How can Latina mothers overcome health factors that put their babies at risk? – San Gabriel Valley Tribune

Even before she got pregnant, 34-year-old Irene Vargas of Compton faced some serious health issues.

“I was pre-diabetic, I wasn’t ovulating and one of my tubes was clogged,” she said.

Fertility drugs helped put a baby on the way. Then Vargas, who was overweight, developed gestational diabetes. That increased her risk of high blood pressure and possible complications for the baby.

Vargas and her husband rejoiced when she gave birth to a healthy girl in September.

But her story is a cautionary tale for hundreds of thousands of potential mothers among Latinas in Southern California. Rampant diabetes and high blood pressure are putting many births at risk, and birth defects are also a concern.

It is well known that black infants in California are dying at far higher rates than infants of any other race. In 2015, there were 9.3 deaths among every 1,000 black babies born in California, compared to 4.5 deaths among every 1,000 Latino babies.

But that comparison masks the much larger impact that Latinos have on the health system.

According to March of Dimes 2013-2015 birth data, Latino births in Los Angeles, Orange, Riverside and San Bernardino counties outnumbered black births by more than seven to one, about the same as the statewide ratio. Latino infant deaths in the region in 2016 outnumbered black infant deaths 514 to 177, a ratio of almost 3 to 1. More than half of the 223,000 births in the region in 2016 were to Latinas.

Dr. Diana E. Ramos, co-chair of the March of Dimes Health Equity Workgroup and professor of obstetrics and gynecology at USC, traces many of the birth problems faced by Latinas to obesity.

“Being overweight or obese not only increases your risk for complications during pregnancy, but makes it more difficult to become pregnant in the first place because ovulation is not happening,” Ramos said.

Diabetes is connected to poor diet, and that, in turn, is often a reflection of economic circumstances.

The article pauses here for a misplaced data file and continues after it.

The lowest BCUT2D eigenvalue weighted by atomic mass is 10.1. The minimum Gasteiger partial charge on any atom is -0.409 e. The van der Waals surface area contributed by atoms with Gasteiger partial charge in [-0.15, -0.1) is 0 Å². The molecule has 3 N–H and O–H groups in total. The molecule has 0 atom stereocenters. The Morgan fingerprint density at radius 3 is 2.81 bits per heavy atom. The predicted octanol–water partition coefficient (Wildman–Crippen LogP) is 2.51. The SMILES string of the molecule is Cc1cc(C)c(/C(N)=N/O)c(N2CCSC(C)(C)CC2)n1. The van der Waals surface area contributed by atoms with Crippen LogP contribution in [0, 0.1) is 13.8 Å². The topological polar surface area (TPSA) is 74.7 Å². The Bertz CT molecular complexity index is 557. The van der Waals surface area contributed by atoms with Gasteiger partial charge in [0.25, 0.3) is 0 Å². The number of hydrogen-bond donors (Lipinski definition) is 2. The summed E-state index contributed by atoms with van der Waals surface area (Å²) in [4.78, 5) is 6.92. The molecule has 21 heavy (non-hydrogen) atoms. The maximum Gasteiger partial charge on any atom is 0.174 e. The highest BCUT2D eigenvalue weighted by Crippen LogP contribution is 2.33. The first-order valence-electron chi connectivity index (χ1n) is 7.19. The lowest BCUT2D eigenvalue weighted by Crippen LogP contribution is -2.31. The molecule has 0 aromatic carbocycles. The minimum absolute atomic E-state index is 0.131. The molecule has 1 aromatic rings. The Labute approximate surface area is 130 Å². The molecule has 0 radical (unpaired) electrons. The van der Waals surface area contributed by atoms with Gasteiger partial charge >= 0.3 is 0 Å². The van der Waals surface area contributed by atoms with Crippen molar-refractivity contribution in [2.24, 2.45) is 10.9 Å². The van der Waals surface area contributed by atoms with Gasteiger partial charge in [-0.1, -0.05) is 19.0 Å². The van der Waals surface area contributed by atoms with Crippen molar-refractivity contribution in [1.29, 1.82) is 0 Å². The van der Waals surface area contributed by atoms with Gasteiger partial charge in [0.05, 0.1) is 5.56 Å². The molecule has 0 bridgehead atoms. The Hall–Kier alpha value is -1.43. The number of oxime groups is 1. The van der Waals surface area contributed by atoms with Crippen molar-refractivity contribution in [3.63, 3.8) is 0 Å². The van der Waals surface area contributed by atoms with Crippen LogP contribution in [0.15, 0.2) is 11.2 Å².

According to the U.S. Department of Labor, about 30 percent of Latino families with children under 18 were headed by a single woman, and mother-only households have higher poverty rates even if the mom works full-time. In 2014, nearly 20 percent of mother-only Latino families in which the mother worked full-time were living in poverty.

Latinas also have a higher incidence than women in other racial/ethnic populations of delivering babies with neural tube defects, Ramos said. Although it’s unknown why the disparity exists, one reason may be that Latina women are not getting enough folic acid.

“Folic acid helps decrease neural tube defects such as spina bifida,” Ramos said. “Taking it is so important that bread and pasta are fortified with folic acid and just recently the March of Dimes was instrumental in helping fortify corn masa because they knew Latinos are not necessarily eating bread, but guess what they are eating? Tortillas.”

Many Southern California Latina mothers are also stressed by unstable housing, poor transportation and limited English fluency. Added to this is the ever-present fear by some mothers that they, their partner or a close family member could be deported.

Vargas is one example. She lives in a small one-bedroom apartment with her daughter and husband, where she frequently hears gunshots and doesn’t feel safe going on walks. Her husband often works 14-hour shifts for minimum wage at a restaurant.

“He works so much and spends so little time with us,” Vargas said, adding that they are still living paycheck to paycheck. “We are struggling a lot right now.”

Vargas receives food assistance and finds it hard to put healthy food on the table.

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